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Puffin Childrens' Book Series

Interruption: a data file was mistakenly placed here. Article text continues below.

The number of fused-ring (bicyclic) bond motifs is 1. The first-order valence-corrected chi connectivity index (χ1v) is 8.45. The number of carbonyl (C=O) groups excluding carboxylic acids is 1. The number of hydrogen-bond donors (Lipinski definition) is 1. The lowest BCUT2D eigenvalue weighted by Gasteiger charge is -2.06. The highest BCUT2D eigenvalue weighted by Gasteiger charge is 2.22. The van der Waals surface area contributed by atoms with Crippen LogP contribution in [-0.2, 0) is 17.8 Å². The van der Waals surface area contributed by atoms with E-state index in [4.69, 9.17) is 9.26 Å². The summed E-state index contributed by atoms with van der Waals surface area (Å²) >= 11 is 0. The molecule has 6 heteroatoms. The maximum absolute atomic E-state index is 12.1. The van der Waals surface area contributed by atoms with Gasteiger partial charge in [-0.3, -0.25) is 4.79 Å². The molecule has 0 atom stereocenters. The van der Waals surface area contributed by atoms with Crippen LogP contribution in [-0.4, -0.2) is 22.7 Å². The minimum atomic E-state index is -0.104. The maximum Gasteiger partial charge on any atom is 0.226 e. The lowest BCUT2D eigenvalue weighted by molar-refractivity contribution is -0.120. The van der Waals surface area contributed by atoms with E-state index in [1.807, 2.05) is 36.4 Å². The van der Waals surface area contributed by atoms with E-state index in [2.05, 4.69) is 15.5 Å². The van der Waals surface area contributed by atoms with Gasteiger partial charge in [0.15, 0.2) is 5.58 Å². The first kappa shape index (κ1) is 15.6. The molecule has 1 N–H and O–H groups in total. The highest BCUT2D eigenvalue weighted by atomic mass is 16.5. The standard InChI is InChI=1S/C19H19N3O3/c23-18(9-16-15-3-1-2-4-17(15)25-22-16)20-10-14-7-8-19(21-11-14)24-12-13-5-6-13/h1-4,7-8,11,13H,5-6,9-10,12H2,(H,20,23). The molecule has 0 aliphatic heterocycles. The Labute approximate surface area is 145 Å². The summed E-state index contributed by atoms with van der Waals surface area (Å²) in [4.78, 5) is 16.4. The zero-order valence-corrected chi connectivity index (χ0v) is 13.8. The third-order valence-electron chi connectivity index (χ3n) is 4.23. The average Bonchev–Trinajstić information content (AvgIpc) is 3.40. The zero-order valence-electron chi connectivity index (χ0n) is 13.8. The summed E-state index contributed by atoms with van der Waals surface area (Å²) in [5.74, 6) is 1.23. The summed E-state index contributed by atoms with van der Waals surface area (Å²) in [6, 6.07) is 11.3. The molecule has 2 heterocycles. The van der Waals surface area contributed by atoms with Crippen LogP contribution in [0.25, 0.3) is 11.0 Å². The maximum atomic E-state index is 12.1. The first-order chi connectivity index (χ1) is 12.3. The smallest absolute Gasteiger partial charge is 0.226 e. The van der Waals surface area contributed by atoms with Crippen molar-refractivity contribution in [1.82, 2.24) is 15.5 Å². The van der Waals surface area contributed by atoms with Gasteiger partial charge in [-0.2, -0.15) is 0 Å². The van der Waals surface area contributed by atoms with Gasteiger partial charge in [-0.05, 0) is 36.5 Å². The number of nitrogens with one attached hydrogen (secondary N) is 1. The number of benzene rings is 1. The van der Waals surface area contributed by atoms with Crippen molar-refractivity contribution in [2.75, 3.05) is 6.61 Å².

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?Highly informative and lushly?illustrated. An unbeatable combination for pleasure and learning.? --<b>Children?s Book Review</b>?The illustrations and the vocabulary will delight small eyes and ears.? --<b>School Library Journal Q&A - Ruth Heller - A Paperstar Profile </b>Ruth Heller - Profile<i><b>How did you become interested in writing books for children?</b></i>I loved reading to my own children, and when they started school, I became the P.T.A. library chairman. I was the one who got to pick and choose and spend a nice fat budget for the elementary school library. I feel as though I?ve been surrounded by children?s books for years.I suppose this and my strong art background are what prompted my trying to write.<i><b>What is the biggest influence in your style of writing, and how has it changed since you first began?</b></i>Hillaire Belloc, Gilbert and Sullivan, Edward Lear?I grew up reading all of them. I love their rhythm, and I loved reading Dr. Seuss to my children. No question, these were my influences.I think I?ve become wordier, not quite as minimal and succinct as I used to be.<i><b>What made you decide to write a series on the parts of speech?</b></i>Take a peek at the back end paper of the hardcover edition of A Cache of Jewels. You?ll see that I committed myself, in print, to writing a book for each part of speech.Here I am, ten years later, thankfully completing the very last book in this series. It will be published in 1998.<i><b>Do you begin with the words or pictures when you are developing a book? How does the second part come together?</b></i>The first step is to decide what I am going to say on each page. Then I can begin to visualize my illustrations. The words dictate what the illustration will be, but that still gives me many options.Sometimes the two come together easily, sometimes not. If not, I pursue new research material until something clicks.<i><b>Did you learn anything new about the parts of speech while writing these books?</b></i>I learned many things I had forgotten, and some new information and rules that I had never known. I also learned that the textbooks that I used for research were difficult to understand and somewhat boring, and that I am guilty of frequent misuse of the English language.<i><b>How do you choose the images in your book?</b></i>An art teacher once told me to ?fall in love? with whatever I was drawing. So I choose images that I love: candy, ice cream, butterflies, sea creatures, carousels, jewels, etc. Read More

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